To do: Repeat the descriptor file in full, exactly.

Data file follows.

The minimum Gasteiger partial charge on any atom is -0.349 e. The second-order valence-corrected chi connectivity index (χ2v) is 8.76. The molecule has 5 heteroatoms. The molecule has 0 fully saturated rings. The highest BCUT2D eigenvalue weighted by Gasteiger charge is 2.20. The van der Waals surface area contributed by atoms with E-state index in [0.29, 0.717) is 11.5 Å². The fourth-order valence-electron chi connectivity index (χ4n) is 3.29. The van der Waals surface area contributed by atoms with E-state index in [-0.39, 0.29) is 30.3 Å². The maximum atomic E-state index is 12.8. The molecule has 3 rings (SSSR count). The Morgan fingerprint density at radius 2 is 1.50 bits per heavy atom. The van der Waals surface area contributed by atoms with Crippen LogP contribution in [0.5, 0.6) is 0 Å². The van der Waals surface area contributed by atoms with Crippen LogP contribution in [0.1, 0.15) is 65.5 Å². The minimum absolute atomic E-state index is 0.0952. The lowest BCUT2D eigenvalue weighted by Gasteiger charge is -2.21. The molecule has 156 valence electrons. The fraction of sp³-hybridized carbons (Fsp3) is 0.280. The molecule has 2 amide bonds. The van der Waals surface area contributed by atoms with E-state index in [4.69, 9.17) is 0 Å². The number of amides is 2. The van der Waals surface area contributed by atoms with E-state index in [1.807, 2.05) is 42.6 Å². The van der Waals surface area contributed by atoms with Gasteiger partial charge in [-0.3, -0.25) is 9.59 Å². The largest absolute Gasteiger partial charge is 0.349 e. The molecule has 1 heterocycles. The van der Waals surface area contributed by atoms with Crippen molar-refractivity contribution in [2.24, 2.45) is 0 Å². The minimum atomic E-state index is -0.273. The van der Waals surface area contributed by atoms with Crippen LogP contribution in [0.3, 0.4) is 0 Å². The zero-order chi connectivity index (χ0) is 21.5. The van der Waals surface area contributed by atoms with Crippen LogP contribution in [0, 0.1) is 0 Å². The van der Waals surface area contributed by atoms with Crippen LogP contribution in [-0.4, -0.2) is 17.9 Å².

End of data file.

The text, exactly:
The minimum Gasteiger partial charge on any atom is -0.349 e. The second-order valence-corrected chi connectivity index (χ2v) is 8.76. The molecule has 5 heteroatoms. The molecule has 0 fully saturated rings. The highest BCUT2D eigenvalue weighted by Gasteiger charge is 2.20. The van der Waals surface area contributed by atoms with E-state index in [0.29, 0.717) is 11.5 Å². The fourth-order valence-electron chi connectivity index (χ4n) is 3.29. The van der Waals surface area contributed by atoms with E-state index in [-0.39, 0.29) is 30.3 Å². The maximum atomic E-state index is 12.8. The molecule has 3 rings (SSSR count). The Morgan fingerprint density at radius 2 is 1.50 bits per heavy atom. The van der Waals surface area contributed by atoms with Crippen LogP contribution in [0.5, 0.6) is 0 Å². The van der Waals surface area contributed by atoms with Crippen LogP contribution in [0.1, 0.15) is 65.5 Å². The minimum absolute atomic E-state index is 0.0952. The lowest BCUT2D eigenvalue weighted by Gasteiger charge is -2.21. The molecule has 156 valence electrons. The fraction of sp³-hybridized carbons (Fsp3) is 0.280. The molecule has 2 amide bonds. The van der Waals surface area contributed by atoms with E-state index in [4.69, 9.17) is 0 Å². The number of amides is 2. The van der Waals surface area contributed by atoms with E-state index in [1.807, 2.05) is 42.6 Å². The van der Waals surface area contributed by atoms with Gasteiger partial charge in [-0.3, -0.25) is 9.59 Å². The largest absolute Gasteiger partial charge is 0.349 e. The molecule has 1 heterocycles. The van der Waals surface area contributed by atoms with Crippen molar-refractivity contribution in [2.24, 2.45) is 0 Å². The minimum atomic E-state index is -0.273. The van der Waals surface area contributed by atoms with Crippen LogP contribution in [0.3, 0.4) is 0 Å². The zero-order chi connectivity index (χ0) is 21.5. The van der Waals surface area contributed by atoms with Crippen LogP contribution in [0, 0.1) is 0 Å². The van der Waals surface area contributed by atoms with Crippen LogP contribution in [-0.4, -0.2) is 17.9 Å².